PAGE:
The Educator's Notebook

A weekly collection of education-related news from around the web.

Educator’s Notebook #385 (July 10, 2022)

    • Larry Cuban
    • 07/09/22

    “Lastly, there’s one more beneficial side-effect that comes from peer observation: having your students see you together. Something powerful happens when students see their teachers together. You become larger than the sum of your parts, stronger not only in number, but because this simple show of cooperation tells them you are united, which is an important message to send to kids. In the same way that children feel more secure when their parents are getting along, students feel something similar when they see us support each other.”

    • Larry Cuban
    • 07/06/22

    “Oh, and he also wanted us to observe each other using the strategies in our teaching. People FREAKED OUT. Not about having to read another book or try new strategies. It was the peer observation. Lost their ever-loving minds. “I don’t want someone else in my room looking for mistakes!” They said, all in a tizzy. “And I don’t want to be the observer either! Who am I to tell someone else what they’re doing wrong?” Eventually, because it was mandated, they had to get over it. But their initial response showed a lack of understanding for how truly amazing peer observation can be. If we can get past the discomfort, opening our doors to other teachers can be a fantastic source of professional development.”





    • NPR
    • 06/30/22

    “Kwame Christian is the director of the American Negotiation Institute. He offers a simple, three-step technique to engage in tough discussions while keeping the conversation cool: 1) Acknowledge and validate the emotion. Recognize how everybody is feeling about the situation, even if it's difficult. 2) Get curious with compassion. Ask lots of questions and genuinely listen to the answers. 3) Engage in joint problem-solving. Once both parties have acknowledged how they're feeling and identified why there's an issue, come up with solutions together — so that there is buy-in from both sides.”

    • Middle Web
    • 05/11/22






    • The Paris Review
    • 07/06/22

    “Some writers write in the name of Art in general—James Salter for instance: “A great book may be an accident, but a good one is a possibility, and it is thinking of that that one writes. In short, to achieve.” Eudora Welty said she wrote “for it, for the pleasure of it.” Or as Joy Williams puts it, in a wonderfully strange essay called “Uncanny the Singing that Comes from Certain Husks,” “The writer doesn’t write for the reader. He doesn’t write for himself, either. He writes to serve … something. Somethingness. The somethingness that is sheltered by the wings of nothingness—those exquisite, enveloping, protecting wings.””

    • LA Review of Books
    • 07/03/22

    “Nearly a century old, it’s still avidly read and discussed in MFA circles, thanks to its author’s meticulous dissection of the devices of fiction, likely more valuable than any of the most recent craft books on the shelves. Unquestionably, it has been a kind of ur-text for many fledgling novelists because it discloses so clearly what one writer calls the “narrative math” that underpins all fiction.”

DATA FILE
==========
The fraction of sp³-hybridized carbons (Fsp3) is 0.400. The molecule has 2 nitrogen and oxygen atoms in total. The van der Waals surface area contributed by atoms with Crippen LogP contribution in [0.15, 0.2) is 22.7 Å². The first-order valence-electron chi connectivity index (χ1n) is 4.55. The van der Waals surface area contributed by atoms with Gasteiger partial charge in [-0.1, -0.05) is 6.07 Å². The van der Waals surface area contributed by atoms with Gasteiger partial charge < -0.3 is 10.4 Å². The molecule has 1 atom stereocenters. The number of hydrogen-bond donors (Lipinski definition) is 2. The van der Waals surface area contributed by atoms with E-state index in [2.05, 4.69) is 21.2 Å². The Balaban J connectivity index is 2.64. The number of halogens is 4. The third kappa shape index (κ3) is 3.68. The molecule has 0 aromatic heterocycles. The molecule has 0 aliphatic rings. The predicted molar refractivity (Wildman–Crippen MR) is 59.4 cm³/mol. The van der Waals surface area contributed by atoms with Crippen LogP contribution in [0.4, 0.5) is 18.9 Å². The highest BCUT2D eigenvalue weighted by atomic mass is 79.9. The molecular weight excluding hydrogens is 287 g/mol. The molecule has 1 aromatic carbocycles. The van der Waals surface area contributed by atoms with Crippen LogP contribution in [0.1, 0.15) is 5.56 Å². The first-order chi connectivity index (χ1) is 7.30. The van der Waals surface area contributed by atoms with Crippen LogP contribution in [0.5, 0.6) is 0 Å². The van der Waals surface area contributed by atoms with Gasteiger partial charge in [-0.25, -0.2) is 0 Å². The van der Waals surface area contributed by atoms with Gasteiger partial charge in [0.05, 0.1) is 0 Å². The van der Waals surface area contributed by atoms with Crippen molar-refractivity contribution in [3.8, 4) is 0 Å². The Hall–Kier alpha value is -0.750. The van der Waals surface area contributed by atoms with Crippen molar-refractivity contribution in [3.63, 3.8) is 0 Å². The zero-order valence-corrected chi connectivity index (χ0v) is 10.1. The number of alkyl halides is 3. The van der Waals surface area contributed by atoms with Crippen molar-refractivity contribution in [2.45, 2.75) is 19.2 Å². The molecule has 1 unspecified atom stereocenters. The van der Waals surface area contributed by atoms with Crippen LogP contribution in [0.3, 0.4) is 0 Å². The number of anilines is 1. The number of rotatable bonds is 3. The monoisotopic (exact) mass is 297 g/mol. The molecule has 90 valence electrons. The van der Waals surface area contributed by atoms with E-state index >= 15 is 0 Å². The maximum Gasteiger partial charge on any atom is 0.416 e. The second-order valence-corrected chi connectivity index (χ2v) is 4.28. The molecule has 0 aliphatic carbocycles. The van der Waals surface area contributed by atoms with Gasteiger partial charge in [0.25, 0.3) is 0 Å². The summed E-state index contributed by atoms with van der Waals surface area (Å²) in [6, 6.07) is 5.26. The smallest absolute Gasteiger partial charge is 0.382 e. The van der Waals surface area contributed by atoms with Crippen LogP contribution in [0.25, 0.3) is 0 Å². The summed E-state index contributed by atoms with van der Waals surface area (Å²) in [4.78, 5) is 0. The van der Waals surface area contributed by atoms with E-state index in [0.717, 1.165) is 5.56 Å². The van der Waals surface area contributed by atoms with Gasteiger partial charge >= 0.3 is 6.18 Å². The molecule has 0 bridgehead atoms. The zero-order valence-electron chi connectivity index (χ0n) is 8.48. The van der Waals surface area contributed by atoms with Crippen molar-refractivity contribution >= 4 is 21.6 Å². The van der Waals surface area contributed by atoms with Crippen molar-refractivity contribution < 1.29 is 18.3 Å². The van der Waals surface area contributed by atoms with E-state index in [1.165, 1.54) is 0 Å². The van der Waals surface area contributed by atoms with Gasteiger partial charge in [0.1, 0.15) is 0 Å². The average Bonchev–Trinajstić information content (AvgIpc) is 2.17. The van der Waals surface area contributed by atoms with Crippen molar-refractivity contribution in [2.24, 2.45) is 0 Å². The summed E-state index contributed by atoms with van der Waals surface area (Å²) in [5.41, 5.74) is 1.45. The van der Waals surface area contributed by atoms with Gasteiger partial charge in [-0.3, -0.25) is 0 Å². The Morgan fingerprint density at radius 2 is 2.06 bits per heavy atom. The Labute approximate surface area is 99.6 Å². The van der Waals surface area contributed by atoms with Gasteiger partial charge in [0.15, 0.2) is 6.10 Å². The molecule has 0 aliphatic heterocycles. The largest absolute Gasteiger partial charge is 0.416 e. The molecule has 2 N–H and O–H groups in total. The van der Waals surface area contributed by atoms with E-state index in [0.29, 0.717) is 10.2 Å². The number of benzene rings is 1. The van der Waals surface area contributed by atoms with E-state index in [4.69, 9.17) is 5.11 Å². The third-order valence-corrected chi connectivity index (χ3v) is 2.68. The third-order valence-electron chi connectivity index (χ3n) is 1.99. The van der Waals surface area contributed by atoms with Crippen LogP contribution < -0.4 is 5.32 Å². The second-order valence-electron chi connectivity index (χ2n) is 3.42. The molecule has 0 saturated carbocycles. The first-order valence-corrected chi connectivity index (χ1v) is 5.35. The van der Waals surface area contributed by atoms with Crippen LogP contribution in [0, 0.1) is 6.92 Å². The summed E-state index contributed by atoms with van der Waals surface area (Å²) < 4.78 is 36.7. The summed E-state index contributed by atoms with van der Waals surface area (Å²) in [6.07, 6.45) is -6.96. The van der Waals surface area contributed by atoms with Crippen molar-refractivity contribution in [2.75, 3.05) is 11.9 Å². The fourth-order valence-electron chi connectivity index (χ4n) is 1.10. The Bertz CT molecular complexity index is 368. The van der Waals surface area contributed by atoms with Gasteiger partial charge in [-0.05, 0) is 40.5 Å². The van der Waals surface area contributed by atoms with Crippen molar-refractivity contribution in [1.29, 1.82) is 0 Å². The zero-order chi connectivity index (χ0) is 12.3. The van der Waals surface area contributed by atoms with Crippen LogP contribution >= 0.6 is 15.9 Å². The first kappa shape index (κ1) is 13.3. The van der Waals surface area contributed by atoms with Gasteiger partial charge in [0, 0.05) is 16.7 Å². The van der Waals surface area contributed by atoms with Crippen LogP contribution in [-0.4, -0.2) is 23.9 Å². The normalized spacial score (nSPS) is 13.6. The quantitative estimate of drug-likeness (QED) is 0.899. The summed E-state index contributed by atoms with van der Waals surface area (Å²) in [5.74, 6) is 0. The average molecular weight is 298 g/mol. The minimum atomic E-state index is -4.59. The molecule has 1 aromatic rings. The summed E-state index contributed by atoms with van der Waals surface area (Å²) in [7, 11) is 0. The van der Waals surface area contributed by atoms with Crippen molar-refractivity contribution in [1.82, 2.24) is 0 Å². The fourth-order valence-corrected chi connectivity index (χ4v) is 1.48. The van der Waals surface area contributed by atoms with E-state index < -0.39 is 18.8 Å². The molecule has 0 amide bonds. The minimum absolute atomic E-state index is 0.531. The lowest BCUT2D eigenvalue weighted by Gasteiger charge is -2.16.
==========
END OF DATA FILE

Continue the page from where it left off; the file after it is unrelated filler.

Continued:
• New Yorker
    • 06/30/22
    • KQED
    • 10/04/21



    • e-Literate
    • 07/08/22
    • New York Times
    • 07/03/22

    “For 3-D printing, whose origins stretch back to the 1980s, the technology, economic and investment trends may finally be falling into place for the industry’s commercial breakout, according to manufacturing experts, business executives and investors.”

    • Fast Company
    • 07/03/22
    • Nautilus
    • 07/01/22

    “I suggest much of what large pre-trained models do is a form of artificial mimicry. Rather than stochastic parrots, we might call them stochastic chameleons. Parrots repeat canned phrases; chameleons seamlessly blend in new environments. The difference might seem, ironically, a matter of semantics. However, it is significant when it comes to highlighting the capacities, limitations, and potential risks of large pre-trained models.”




Every week I send out articles I encounter from around the web. Subject matter ranges from hard knowledge about teaching to research about creativity and cognitive science to stories from other industries that, by analogy, inform what we do as educators. This breadth helps us see our work in new ways.

Readers include teachers, school leaders, university overseers, conference organizers, think tank workers, startup founders, nonprofit leaders, and people who are simply interested in what’s happening in education. They say it helps them keep tabs on what matters most in the conversation surrounding schools, teaching, learning, and more.

Peter Nilsson


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